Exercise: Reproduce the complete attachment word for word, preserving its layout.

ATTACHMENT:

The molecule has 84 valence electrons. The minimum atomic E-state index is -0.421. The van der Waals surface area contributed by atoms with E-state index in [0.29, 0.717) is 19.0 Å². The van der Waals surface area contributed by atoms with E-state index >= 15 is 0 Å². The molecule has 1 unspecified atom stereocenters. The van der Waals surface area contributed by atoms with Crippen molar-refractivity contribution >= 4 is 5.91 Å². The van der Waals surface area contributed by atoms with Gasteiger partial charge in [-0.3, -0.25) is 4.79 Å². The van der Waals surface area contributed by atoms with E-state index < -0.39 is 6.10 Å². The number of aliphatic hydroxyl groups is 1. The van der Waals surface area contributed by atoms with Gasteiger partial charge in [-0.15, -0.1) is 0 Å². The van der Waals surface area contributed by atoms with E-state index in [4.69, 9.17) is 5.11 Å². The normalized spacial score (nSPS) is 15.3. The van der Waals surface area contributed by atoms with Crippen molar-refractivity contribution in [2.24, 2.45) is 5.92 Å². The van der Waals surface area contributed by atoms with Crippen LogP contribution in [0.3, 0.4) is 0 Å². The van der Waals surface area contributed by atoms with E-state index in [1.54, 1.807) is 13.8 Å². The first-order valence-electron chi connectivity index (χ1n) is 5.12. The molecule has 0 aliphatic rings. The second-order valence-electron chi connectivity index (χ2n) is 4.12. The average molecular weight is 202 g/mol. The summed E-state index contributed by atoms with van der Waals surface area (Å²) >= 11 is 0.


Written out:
The molecule has 84 valence electrons. The minimum atomic E-state index is -0.421. The van der Waals surface area contributed by atoms with E-state index in [0.29, 0.717) is 19.0 Å². The van der Waals surface area contributed by atoms with E-state index >= 15 is 0 Å². The molecule has 1 unspecified atom stereocenters. The van der Waals surface area contributed by atoms with Crippen molar-refractivity contribution >= 4 is 5.91 Å². The van der Waals surface area contributed by atoms with Gasteiger partial charge in [-0.3, -0.25) is 4.79 Å². The van der Waals surface area contributed by atoms with E-state index < -0.39 is 6.10 Å². The number of aliphatic hydroxyl groups is 1. The van der Waals surface area contributed by atoms with Gasteiger partial charge in [-0.15, -0.1) is 0 Å². The van der Waals surface area contributed by atoms with E-state index in [4.69, 9.17) is 5.11 Å². The normalized spacial score (nSPS) is 15.3. The van der Waals surface area contributed by atoms with Crippen molar-refractivity contribution in [2.24, 2.45) is 5.92 Å². The van der Waals surface area contributed by atoms with Crippen LogP contribution in [0.3, 0.4) is 0 Å². The van der Waals surface area contributed by atoms with E-state index in [1.54, 1.807) is 13.8 Å². The first-order valence-electron chi connectivity index (χ1n) is 5.12. The molecule has 0 aliphatic rings. The second-order valence-electron chi connectivity index (χ2n) is 4.12. The average molecular weight is 202 g/mol. The summed E-state index contributed by atoms with van der Waals surface area (Å²) >= 11 is 0.